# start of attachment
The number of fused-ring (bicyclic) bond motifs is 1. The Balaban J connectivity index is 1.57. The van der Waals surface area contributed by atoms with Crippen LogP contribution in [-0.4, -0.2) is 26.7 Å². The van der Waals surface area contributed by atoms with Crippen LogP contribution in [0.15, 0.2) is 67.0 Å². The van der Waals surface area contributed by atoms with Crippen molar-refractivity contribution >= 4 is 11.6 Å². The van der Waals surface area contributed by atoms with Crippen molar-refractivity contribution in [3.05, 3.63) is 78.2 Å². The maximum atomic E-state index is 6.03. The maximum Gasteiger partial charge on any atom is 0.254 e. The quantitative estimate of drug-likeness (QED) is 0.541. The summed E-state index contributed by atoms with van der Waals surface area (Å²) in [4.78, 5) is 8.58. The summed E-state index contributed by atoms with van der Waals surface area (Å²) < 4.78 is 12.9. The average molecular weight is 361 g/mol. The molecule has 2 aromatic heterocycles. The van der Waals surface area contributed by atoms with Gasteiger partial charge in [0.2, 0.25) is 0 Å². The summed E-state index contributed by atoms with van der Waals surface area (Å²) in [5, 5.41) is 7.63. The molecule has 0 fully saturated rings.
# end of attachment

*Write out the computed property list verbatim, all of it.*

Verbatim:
The number of fused-ring (bicyclic) bond motifs is 1. The Balaban J connectivity index is 1.57. The van der Waals surface area contributed by atoms with Crippen LogP contribution in [-0.4, -0.2) is 26.7 Å². The van der Waals surface area contributed by atoms with Crippen LogP contribution in [0.15, 0.2) is 67.0 Å². The van der Waals surface area contributed by atoms with Crippen molar-refractivity contribution >= 4 is 11.6 Å². The van der Waals surface area contributed by atoms with Crippen molar-refractivity contribution in [3.05, 3.63) is 78.2 Å². The maximum atomic E-state index is 6.03. The maximum Gasteiger partial charge on any atom is 0.254 e. The quantitative estimate of drug-likeness (QED) is 0.541. The summed E-state index contributed by atoms with van der Waals surface area (Å²) in [4.78, 5) is 8.58. The summed E-state index contributed by atoms with van der Waals surface area (Å²) < 4.78 is 12.9. The average molecular weight is 361 g/mol. The molecule has 2 aromatic heterocycles. The van der Waals surface area contributed by atoms with Gasteiger partial charge in [0.2, 0.25) is 0 Å². The summed E-state index contributed by atoms with van der Waals surface area (Å²) in [5, 5.41) is 7.63. The molecule has 0 fully saturated rings.